Janitors who clean big-box stores in the Twin Cities will head to the bargaining table as members of a union, labor leaders said Thursday, after enough retailers pressured their cleaning companies to allow it.

More than 500 mostly minimum-wage retail janitors announced they have joined the Service Employees International Union (SEIU) Local 26 and will start negotiating a contract next month, making the Twin Cities the first major metropolitan area in the U.S. where retail janitors are unionized.

“We were told that the industry was impossible to organize — this was a fractured, subcontracted industry,” Veronica Mendez Moore, co-president of the workers’ center Centro de Trabajadores Unidos en Lucha (CTUL), said at a news conference. “Despite these enormous obstacles, CTUL and retail janitors organized, stood up, fought and won.”

While janitors in office buildings have been part of the SEIU for years and earn around $15 per hour and have health benefits, the people who clean retail stores have not been members of the union and are paid minimum wage or slightly more, and few have health benefits.

With the help of CTUL and SEIU, though, the workers — most of them Latino immigrants — have gradually worked toward Thursday’s announcement, which janitors and their labor allies consider a watershed moment. Adding 500 janitors would swell the ranks of SEIU Local 26 by about 12 percent.

A key player in all this was Target Corp., which in 2014 was the first retailer to agree to a responsible contractor policy with retail janitors. As part of the policy, the cleaning contractors who employ the janitors were strongly encouraged to negotiate with the workers, and the workers agreed that they would not unionize until 60 percent of big-box stores in the Twin Cities area were cleaned by companies that allow their workers to unionize.

“When Target took that leadership step, the rest of the industry followed,” Mendez Moore said.

Only in the past two weeks was the 60 percent threshold met, when Lund’s & Byerly’s and Whole Foods joined Target, Best Buy and Macy’s in hiring cleaning companies that allow workers to unionize.

Via e-mail, Target spokeswoman Molly Snyder said, “We have also actively encouraged CTUL and our housekeeping vendors to have an honest and open dialogue that is focused on finding mutually agreeable solutions. We are very pleased by the progress that our vendors have made in that effort.”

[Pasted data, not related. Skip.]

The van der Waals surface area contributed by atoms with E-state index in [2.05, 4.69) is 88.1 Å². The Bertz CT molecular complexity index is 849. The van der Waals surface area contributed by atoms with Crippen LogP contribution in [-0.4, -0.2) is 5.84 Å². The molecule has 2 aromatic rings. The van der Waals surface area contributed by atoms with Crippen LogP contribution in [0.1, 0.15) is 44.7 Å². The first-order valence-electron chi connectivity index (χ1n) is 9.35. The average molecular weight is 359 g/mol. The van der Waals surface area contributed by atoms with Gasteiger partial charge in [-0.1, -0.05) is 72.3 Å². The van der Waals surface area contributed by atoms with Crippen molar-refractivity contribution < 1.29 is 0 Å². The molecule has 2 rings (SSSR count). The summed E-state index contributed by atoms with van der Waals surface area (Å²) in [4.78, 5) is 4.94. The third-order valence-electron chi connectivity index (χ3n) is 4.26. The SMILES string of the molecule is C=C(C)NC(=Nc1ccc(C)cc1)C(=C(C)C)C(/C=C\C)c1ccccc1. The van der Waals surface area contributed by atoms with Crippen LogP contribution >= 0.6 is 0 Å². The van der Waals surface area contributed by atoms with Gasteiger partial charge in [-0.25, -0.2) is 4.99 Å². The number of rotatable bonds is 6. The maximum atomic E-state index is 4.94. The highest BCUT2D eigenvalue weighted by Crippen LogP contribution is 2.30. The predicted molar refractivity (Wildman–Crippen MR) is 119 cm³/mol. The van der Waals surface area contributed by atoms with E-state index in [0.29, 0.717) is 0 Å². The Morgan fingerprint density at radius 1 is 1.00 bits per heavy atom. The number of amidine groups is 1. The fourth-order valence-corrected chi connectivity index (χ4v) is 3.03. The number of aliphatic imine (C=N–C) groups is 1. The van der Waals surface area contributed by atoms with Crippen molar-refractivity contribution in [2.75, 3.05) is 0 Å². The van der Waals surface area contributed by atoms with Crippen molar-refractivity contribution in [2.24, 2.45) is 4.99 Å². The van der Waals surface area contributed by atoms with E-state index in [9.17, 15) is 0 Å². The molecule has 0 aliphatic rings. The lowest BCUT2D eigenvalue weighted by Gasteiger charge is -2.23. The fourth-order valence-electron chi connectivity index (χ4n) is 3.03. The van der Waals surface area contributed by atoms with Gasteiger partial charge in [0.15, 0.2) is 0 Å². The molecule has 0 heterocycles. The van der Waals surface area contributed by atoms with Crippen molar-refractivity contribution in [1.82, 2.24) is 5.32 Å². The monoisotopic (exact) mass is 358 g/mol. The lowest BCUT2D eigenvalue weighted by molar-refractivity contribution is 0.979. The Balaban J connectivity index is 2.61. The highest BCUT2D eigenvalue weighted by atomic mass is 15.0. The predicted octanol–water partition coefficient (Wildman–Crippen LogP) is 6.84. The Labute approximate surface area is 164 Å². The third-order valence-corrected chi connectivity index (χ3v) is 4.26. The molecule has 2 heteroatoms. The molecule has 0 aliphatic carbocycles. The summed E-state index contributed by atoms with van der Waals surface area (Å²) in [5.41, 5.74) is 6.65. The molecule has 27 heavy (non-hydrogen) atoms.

She added that Target did not specifically direct its contractors nor the CTUL what to do. “Instead, we continue to encourage and support both parties working together in good faith to address any concerns that are within their power to resolve,” Snyder said.

A spokesman for Best Buy struck a similar tone in a statement.

“We appreciate what these third-party employees do to keep our stores clean,” the spokesman, Jeff Shelman, said via e-mail. “We obviously do business with many companies, so we do not believe it is our place to be drawn into negotiations between a vendor or a supplier and their employees.”

The four cleaning companies under which the workers will unionize are Carlson Building Maintenance, based in White Bear Lake; IFS, a division of Ohio-based Kellermeyer Bergensons Services; Leone’s Building Service, based in Anoka; and Prestige Maintenance, based in Plano, Texas.

None of the companies responded to requests for comment Thursday.

CTUL and SEIU have been working toward this for six years. Workers first organized under the group, which works closely with the SEIU, in the fall of 2009. In subsequent years, they conducted short strikes six times. They protested in front of Target headquarters before the company agreed to the contractor policy. And they later picketed outside Home Depot and Macy’s.

Through two federal class-action lawsuits, retail janitors recovered $1.1 million in unpaid wages and damages.

Maricela Flores, 43, has been a janitor for six years, three of them for Carlson Building Maintenance. She cleans a Target store in Shakopee, where she lives, and earns $9.50 per hour.

“I really hope to advance our wage that we’re earning, but two benefits that are important to me are health insurance and paid sick days,” said Flores, an immigrant from Mexico, through an interpreter. “What I really want to do is bring good food to the table for my kids, and put them in good after-school programs.”

The next step for the workers is to negotiate a contract with their employers. Whether that will be the same contract other SEIU janitors work under will be decided at the bargaining table.

“That is to be negotiated,” Javier Morillo, president of SEIU Local 26, said. “That’s what we want.”

Pascual Tapia, 43, has worked as a janitor for 10 years, and cleans the downtown Target store, while also traveling to other stores to fill in.

He said that negotiating for holiday pay, paid vacation and paid sick days will be important to him as a union member.

“We’re hoping for a better wage, because we feel like we deserve it,” Tapia said. “I make $12 an hour right now, but I hope to make $15.”

 

Staff writer Kavita Kumar contributed to this report.